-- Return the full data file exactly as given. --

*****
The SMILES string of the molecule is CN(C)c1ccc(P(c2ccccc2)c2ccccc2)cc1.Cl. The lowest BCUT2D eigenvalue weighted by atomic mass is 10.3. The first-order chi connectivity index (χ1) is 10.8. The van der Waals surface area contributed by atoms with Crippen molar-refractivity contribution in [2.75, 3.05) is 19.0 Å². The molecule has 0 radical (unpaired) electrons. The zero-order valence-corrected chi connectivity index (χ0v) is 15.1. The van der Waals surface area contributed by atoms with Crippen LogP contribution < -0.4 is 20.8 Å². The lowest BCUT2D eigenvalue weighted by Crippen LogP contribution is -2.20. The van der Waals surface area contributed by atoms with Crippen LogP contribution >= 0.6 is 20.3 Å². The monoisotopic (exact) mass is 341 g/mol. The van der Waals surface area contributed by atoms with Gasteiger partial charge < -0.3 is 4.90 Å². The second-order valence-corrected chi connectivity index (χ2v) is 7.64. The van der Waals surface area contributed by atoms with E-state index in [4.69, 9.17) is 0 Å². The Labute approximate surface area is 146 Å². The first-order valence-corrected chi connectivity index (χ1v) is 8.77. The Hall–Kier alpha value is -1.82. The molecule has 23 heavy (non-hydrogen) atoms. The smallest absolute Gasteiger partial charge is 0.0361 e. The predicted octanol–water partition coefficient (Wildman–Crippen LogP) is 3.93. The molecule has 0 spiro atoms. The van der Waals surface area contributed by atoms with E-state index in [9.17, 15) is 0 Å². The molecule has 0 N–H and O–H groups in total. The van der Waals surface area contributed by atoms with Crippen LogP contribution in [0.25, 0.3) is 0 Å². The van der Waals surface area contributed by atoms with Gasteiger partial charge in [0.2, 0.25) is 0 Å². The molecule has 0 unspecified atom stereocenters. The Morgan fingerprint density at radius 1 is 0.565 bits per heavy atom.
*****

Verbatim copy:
The SMILES string of the molecule is CN(C)c1ccc(P(c2ccccc2)c2ccccc2)cc1.Cl. The lowest BCUT2D eigenvalue weighted by atomic mass is 10.3. The first-order chi connectivity index (χ1) is 10.8. The van der Waals surface area contributed by atoms with Crippen molar-refractivity contribution in [2.75, 3.05) is 19.0 Å². The molecule has 0 radical (unpaired) electrons. The zero-order valence-corrected chi connectivity index (χ0v) is 15.1. The van der Waals surface area contributed by atoms with Crippen LogP contribution < -0.4 is 20.8 Å². The lowest BCUT2D eigenvalue weighted by Crippen LogP contribution is -2.20. The van der Waals surface area contributed by atoms with Crippen LogP contribution >= 0.6 is 20.3 Å². The monoisotopic (exact) mass is 341 g/mol. The van der Waals surface area contributed by atoms with Gasteiger partial charge < -0.3 is 4.90 Å². The second-order valence-corrected chi connectivity index (χ2v) is 7.64. The van der Waals surface area contributed by atoms with E-state index in [4.69, 9.17) is 0 Å². The Labute approximate surface area is 146 Å². The first-order valence-corrected chi connectivity index (χ1v) is 8.77. The Hall–Kier alpha value is -1.82. The molecule has 23 heavy (non-hydrogen) atoms. The smallest absolute Gasteiger partial charge is 0.0361 e. The predicted octanol–water partition coefficient (Wildman–Crippen LogP) is 3.93. The molecule has 0 spiro atoms. The van der Waals surface area contributed by atoms with E-state index in [9.17, 15) is 0 Å². The molecule has 0 N–H and O–H groups in total. The van der Waals surface area contributed by atoms with Crippen LogP contribution in [0.25, 0.3) is 0 Å². The van der Waals surface area contributed by atoms with Gasteiger partial charge in [0.2, 0.25) is 0 Å². The molecule has 0 unspecified atom stereocenters. The Morgan fingerprint density at radius 1 is 0.565 bits per heavy atom.